- Allard’s Farms on South Maple Street in Hadley has just introduced a new premium brand of ice cream made from milk produced by local cows. The new “Hadley Home Run” flavor – which was taste-tested by local elementary school students – is now sold at 25 stores in the region.
Experts and farmers alike credit the work of organizations such as the nearly 20-year-old Community Involved in Sustaining Agriculture with creating the infrastructure needed to support such ventures. The organization provides marketing, technical support and training to small farms. Also, the growth of community-supported agriculture includes ventures in which residents buy annual membership shares in farms in exchange for an edible share of the harvest.
â€œThe idea is very powerful because then it's not just us out there as a farm,â€ said Dave Jackson, owner of the 80-acre Enterprise Farm in Whately, which has been a member of CISA for two of its 26 years as a certified organic farm. â€œWe are very excited about using this as an opportunity to galvanize our community.â€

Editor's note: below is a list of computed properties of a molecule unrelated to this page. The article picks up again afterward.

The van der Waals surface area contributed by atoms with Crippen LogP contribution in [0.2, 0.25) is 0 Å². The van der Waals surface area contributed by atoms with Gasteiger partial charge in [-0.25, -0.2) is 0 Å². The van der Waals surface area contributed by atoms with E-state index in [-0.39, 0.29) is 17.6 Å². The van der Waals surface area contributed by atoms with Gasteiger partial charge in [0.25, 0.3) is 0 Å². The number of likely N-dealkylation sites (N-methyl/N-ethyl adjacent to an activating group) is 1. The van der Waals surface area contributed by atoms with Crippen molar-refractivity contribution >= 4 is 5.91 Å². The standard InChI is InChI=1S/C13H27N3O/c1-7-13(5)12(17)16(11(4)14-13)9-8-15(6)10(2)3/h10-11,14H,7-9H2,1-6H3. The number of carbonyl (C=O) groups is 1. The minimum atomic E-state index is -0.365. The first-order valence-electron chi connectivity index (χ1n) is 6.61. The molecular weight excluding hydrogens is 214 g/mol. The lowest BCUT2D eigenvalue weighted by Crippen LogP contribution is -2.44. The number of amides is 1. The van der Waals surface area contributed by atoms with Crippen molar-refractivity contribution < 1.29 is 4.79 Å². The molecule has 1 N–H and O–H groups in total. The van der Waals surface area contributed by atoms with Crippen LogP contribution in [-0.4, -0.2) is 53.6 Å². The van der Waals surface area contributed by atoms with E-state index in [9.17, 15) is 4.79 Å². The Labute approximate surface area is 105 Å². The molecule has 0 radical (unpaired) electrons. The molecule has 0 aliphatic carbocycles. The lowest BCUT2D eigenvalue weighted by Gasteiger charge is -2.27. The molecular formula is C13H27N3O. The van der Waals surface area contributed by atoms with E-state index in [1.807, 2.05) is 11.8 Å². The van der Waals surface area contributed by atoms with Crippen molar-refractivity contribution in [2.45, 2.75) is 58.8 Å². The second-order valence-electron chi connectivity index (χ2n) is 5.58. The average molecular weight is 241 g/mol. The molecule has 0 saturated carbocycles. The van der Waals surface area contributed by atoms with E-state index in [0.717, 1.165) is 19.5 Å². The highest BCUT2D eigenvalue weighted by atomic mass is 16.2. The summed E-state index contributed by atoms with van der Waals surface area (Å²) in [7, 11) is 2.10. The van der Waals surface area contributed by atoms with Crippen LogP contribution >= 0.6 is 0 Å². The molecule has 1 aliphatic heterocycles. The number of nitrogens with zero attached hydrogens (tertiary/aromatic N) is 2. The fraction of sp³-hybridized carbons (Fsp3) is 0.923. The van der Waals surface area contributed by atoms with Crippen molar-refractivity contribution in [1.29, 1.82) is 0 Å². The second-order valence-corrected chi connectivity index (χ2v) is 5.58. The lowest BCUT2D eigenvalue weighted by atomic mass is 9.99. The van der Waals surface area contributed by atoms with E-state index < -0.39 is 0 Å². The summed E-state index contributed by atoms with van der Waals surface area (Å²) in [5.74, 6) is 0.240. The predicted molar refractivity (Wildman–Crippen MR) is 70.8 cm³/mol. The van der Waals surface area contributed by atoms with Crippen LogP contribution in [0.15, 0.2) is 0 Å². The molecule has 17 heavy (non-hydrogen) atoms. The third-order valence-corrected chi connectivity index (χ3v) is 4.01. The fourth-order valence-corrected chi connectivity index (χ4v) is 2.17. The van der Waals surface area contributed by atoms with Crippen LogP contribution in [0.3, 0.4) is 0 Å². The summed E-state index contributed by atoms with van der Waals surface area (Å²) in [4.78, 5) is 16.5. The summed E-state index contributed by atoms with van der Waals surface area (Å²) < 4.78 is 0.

The valley's small farm community is also gaining recognition from state and nonprofit funders looking for ways to invest in what is now a growing sector of the economy. MassDevelopment, an agency that finances projects statewide, recently announced that Barbara and Ronald Weaver, of Deerfield, are the first recipients of a new loan program targeted to small and organic farms in the state.
The Weavers will use the $10,500 low-interest loan from the program to expand their backyard sweet basil-growing business, which applies a scientific growing system reintroduced by a University of Massachusetts researcher. The loan program is also supported by two nonprofits: the Brattleboro, Vt.-based Strolling of the Heifers and the Somerville-based Carrot Project.
Robert Culver, chief executive officer of MassDevelopment, said the program aims to help a sector of the state economy that now produces between $5 billion and $6 billion in revenue each year. And, he added, small farms are responding to rising consumer interest in locally grown food. â€œWe hope that these loans ensure that our farmers can meet that demand.â€